A panel from a surprise project (more on Thursday or Friday on that) that I’m putting together for this weekend’s PIX show in Pittsburgh. ( pixcomics.com ) – PIX sort of feels like it’s shaping up to be the SPX of Pittburgh area creators. Details are available at the website, but admission is free to the public (which is rad!) and the exhibitor/guest list sure has grown! I can’t wait to see some old friends and check out what everyone is doing.
My old pal Jim Rugg will be there (Street Angel, Plain Janes, Rambo 3.5) – He just won an Ignatz award for Rambo 3.5. It’s one of my prized priceless mini-comics. Jim Rugg is the real deal, folks. I remember back when he was still in high school and creating “TAR PIT” minicomics with his pal, and of course the immortal “Happy Bastard” mini comics were insanely awesome.
You know, one of things that comes up in conversations a lot is what my happiest moment as a comic creator has been… You might think it would be a mark like having your first hardcover released, seeing your full color comics put out through the Image section of Previews, scoring a TV deal…. and yeah, those are pretty sweet moments… but the highlight for me has always been the memory of making my own minicomics and distributing them around Pittsburgh. There were a handful of times where this weird AWESOME feeling swept over me when it was 1am and I was hand stapling 150 comics getting them ready for a big store run. I didn’t do any of that for the money… surely I was spending a lot more money in gas and printing and never really breaking even with my old mini comic.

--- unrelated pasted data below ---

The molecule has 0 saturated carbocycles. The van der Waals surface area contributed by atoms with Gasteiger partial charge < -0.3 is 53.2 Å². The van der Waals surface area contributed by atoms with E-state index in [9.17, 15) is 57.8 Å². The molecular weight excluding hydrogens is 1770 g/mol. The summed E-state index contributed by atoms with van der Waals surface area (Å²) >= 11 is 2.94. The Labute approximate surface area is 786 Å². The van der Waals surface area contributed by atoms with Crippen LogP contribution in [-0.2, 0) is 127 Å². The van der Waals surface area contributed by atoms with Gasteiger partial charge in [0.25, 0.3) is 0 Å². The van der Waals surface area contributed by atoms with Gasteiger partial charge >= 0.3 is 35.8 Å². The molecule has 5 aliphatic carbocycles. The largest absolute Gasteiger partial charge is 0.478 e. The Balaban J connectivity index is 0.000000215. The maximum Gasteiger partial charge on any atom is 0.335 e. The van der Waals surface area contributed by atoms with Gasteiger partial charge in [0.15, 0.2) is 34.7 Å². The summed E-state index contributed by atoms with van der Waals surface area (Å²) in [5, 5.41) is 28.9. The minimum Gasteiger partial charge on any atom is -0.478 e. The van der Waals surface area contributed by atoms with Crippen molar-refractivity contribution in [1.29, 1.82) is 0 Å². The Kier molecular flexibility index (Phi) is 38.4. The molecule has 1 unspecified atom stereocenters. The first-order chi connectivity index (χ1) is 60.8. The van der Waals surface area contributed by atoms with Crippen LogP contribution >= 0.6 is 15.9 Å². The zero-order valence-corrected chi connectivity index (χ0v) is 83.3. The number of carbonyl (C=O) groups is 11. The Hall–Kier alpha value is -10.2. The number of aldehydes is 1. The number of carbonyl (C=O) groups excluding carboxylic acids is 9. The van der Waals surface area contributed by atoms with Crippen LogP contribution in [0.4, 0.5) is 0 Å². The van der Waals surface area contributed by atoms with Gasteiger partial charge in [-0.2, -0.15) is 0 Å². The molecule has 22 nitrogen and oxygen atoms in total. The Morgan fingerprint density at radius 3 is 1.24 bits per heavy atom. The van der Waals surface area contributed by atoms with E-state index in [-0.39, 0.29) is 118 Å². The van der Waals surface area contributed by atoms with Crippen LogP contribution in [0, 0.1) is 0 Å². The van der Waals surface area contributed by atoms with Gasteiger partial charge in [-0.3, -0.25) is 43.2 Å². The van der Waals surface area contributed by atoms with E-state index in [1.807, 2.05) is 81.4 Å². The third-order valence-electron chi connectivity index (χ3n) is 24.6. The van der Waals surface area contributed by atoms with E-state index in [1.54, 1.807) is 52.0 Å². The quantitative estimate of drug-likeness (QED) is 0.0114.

Why did I ever stop? Well, I guess the answer is, I was pretty young and stupid. I use to spend money pretty willy-nilly on things like Spawn action figures for my old action figure shelf… I use to make the excuse that I had that shelf because of anatomy and posing… but the truth was that McFarlane toys were wicked awesome looking and I was a complete nerd…. but I digress. I had to stop running all over god’s creation distributing minicomics because I had a growing family and responsibilities. After my second son came along, my focus became dead set on making the act of drawing comics and illustration my full time living. Especially after I was fired from a cushy factory job I had taken and realized there was no such thing as job security… I then became a middle class drawing hooker willing to draw just about anything for money… and so I did. And yeah, that worked out pretty well for me, can’t complain.
But when I’m asked… what was your biggest moment in your career? I think about the longarm stapler over in the corner of my office. It’s been sitting there waiting for me. Sure, I’ve used it off and on again to make some preview books and fun little things… but never to the level of what I use to use it for. Sometime on Friday I’ll get to use it once again at some ungodly hour… trying to recapture just a little bit of that good feeling again…
To me, PIX will mark the end of one era for me and the beginning of a new one. Maybe I’ll see you there?